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Cognitive load and the role of cue utilisation during sustained attention tasks
thesisposted on 2022-03-28, 20:26 authored by Daniel Sturman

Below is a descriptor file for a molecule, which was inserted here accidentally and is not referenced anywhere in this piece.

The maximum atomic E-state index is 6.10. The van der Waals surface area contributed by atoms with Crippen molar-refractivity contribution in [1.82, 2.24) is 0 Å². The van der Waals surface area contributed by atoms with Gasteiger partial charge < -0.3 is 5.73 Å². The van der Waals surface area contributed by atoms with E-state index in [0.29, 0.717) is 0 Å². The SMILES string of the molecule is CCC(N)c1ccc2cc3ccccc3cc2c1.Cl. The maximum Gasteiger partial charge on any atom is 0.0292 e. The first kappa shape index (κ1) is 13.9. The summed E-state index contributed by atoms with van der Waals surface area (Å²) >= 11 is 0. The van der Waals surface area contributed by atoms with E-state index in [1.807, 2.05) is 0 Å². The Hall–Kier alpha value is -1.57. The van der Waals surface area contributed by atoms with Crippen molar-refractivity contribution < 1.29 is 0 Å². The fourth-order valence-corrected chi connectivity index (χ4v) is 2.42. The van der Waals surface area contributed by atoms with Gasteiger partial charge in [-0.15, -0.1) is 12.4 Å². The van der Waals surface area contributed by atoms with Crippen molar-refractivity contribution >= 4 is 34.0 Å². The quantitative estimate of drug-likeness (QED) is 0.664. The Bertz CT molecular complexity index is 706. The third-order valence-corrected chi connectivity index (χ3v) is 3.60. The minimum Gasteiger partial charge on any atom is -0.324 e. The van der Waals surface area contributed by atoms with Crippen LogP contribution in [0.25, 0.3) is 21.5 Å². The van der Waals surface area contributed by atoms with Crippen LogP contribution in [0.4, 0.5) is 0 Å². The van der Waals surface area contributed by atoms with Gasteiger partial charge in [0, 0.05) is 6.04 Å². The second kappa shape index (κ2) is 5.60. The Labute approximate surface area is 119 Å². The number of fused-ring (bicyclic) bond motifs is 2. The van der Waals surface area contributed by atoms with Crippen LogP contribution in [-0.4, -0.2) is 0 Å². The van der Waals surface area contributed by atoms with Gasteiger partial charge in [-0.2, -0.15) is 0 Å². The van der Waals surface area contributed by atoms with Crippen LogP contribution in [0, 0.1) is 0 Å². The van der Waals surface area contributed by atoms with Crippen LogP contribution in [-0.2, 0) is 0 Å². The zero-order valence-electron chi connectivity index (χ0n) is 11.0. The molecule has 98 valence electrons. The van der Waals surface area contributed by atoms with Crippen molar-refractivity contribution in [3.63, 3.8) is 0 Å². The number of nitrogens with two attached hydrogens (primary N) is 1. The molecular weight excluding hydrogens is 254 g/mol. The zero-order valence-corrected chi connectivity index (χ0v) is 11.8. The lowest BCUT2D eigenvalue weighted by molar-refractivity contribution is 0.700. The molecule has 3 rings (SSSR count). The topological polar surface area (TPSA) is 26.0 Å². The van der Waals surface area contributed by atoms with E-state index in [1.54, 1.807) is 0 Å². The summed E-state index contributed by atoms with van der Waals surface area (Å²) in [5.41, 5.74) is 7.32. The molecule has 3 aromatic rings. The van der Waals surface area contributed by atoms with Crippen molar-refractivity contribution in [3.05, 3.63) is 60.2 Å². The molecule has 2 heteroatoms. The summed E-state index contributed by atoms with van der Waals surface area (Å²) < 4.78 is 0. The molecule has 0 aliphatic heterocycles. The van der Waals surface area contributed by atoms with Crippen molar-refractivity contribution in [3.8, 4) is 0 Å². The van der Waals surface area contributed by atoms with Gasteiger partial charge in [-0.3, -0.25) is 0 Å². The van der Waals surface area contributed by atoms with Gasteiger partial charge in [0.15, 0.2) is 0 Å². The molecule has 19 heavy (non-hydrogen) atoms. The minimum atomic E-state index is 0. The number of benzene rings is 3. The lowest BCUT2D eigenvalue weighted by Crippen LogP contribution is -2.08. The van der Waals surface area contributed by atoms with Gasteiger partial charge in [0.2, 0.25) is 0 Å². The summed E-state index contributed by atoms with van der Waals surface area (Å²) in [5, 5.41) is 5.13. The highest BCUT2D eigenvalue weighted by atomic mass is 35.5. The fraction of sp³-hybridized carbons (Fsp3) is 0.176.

One of the key roles of system controllers in high risk environments, such as rail control, power control, and driving, is to recognise, anticipate and respond to changes in the system state. This requires that operators sustain a visual search to monitor and control their operating systems, often for extended periods. However, attentional resource theory posits that sustaining attention over extended periods results in the consumption of cognitive resources, thereby reducing the residual resources available to manage changes in the system state. The utilisation of cues is a cognitive strategy that operators engage to reduce the rate at which cognitive resources are consumed. The aim of this thesis was to examine whether differences in cue utilisation are associated with differences in the rate at which cognitive resources are consumed across a range of operational settings, under a range of operational conditions, and using operators of varying levels of operator experience. Studies 1 and 2 w ere conducted to establish whether a general capacity for cue utilisation predicts differences in the consumption of cognitive resources during sustained attention tasks. The results of Study 1 indicated that participants with higher cue utilisation recorded smaller increases in mean response latency during a novel 30 - minute rail control simulation, compared to participants with lower cue utilisation . Study 2 replicated and extended these results using a 45 - minute rail control simulation, demonstrating greater decreases in fixation rates, smaller changes in cerebral oxygenation in the prefrontal cortex, and smaller increases in mean response latency for participants with higher cue utilisation, compared to participants with lower cue utilisation. These results are consistent with the proposition that cue utilisation is associated with the allocation of fewer cognitive resources to sustained attention task. Study 3 was designed to validate a newly adapted sustained visual search task for process control environments. The results revealed changes in response latency throughout the sustained visual search task that were positively associated with changes in response latency 12 during a 30 - minute low signal probability rail control task, a 45 - minute low signal probability rail control task, and a 45 - minute high signal probability rail control task. The findings suggest that the sustained visual search task is a valid alternative to a longer - duration process control task for experimental studies. Study 4 was intended to examine whether experienced operators' cue utilisation differentiates performance during domain - relevant sustained attention tasks. In two experiments, power distribution operators with higher cue utilisation demonstrated shorter mean response latencies during a power control sustained visual search task, compared to operators with lower cue utilisation . These results support the view that experienced operators with higher cue utilisation adopt strategies during operational tasks that reduce the demands on cognitive load. Study 5 was designed to establish whether differences in cognitive load based o n cue utilisation are also evident in more dynamic operational environments. Using motor vehicle driving as a context, drivers' consumption of cognitive resources were examined during a 20 - minute , simulated driving task. Qualified drivers with higher cue utilisation demonstrated smaller mean visual saccade amplitudes, smaller mean fixation dispersions, smaller increases in cerebral oxygenation and recorded fewer missed traffic signals during the simulated driving task, com pared to participants with lower cue utilisation . These results are consistent with the broader proposition that experienced operators adopt more efficient search patterns, and consume fewer cognitive resources, during dynamic operational task. Extending these findings, Study 6 assessed physiological measures of cognitive resource consumption during periods of power distribution operators' regular workdays. Across two testing sessions, and controlling for subjective measures of workload, higher cue utilisation was associated with smaller increases in cerebral oxygenation in the prefrontal cortex, which is indicative of lower cognitive load. These results indicate that experience operators with higher cue utilisation are consuming fewer cognitive resources during typical operational tasks, compared to operators with lower cue utilisation. The outcomes from this programme of research provide a number of theoretical contributions that advance an understanding of the relationship between cue utilisation and sustained attention. These contributions include support for the proposition that cue utilisation is associated with the consumption of fewer cognitive resources during sustained attention tasks, the identification of search pattern efficiency as a potential mediator for the relationship between cue utilisation and cognitive load, and evidence to support the resource depletion theory of the vigilance decrement. These findings have applied implications for the selection, management, and training of operators in high risk environments.